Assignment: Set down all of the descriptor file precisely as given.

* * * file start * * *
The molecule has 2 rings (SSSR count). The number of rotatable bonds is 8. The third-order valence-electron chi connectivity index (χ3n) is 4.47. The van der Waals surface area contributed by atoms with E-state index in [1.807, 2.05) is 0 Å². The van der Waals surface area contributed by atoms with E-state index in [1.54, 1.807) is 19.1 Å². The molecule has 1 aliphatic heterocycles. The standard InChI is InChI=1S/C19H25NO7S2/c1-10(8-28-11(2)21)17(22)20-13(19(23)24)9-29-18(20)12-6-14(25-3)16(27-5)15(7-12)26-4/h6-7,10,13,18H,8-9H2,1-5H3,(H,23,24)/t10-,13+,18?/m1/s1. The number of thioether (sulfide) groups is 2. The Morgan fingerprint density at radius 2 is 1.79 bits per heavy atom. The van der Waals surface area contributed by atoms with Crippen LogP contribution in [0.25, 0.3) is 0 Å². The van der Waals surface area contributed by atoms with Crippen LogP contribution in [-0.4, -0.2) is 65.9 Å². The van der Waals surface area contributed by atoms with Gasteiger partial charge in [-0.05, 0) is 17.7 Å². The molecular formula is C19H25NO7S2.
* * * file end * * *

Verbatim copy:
The molecule has 2 rings (SSSR count). The number of rotatable bonds is 8. The third-order valence-electron chi connectivity index (χ3n) is 4.47. The van der Waals surface area contributed by atoms with E-state index in [1.807, 2.05) is 0 Å². The van der Waals surface area contributed by atoms with E-state index in [1.54, 1.807) is 19.1 Å². The molecule has 1 aliphatic heterocycles. The standard InChI is InChI=1S/C19H25NO7S2/c1-10(8-28-11(2)21)17(22)20-13(19(23)24)9-29-18(20)12-6-14(25-3)16(27-5)15(7-12)26-4/h6-7,10,13,18H,8-9H2,1-5H3,(H,23,24)/t10-,13+,18?/m1/s1. The number of thioether (sulfide) groups is 2. The Morgan fingerprint density at radius 2 is 1.79 bits per heavy atom. The van der Waals surface area contributed by atoms with Crippen LogP contribution in [0.25, 0.3) is 0 Å². The van der Waals surface area contributed by atoms with Crippen LogP contribution in [-0.4, -0.2) is 65.9 Å². The van der Waals surface area contributed by atoms with Gasteiger partial charge in [-0.05, 0) is 17.7 Å². The molecular formula is C19H25NO7S2.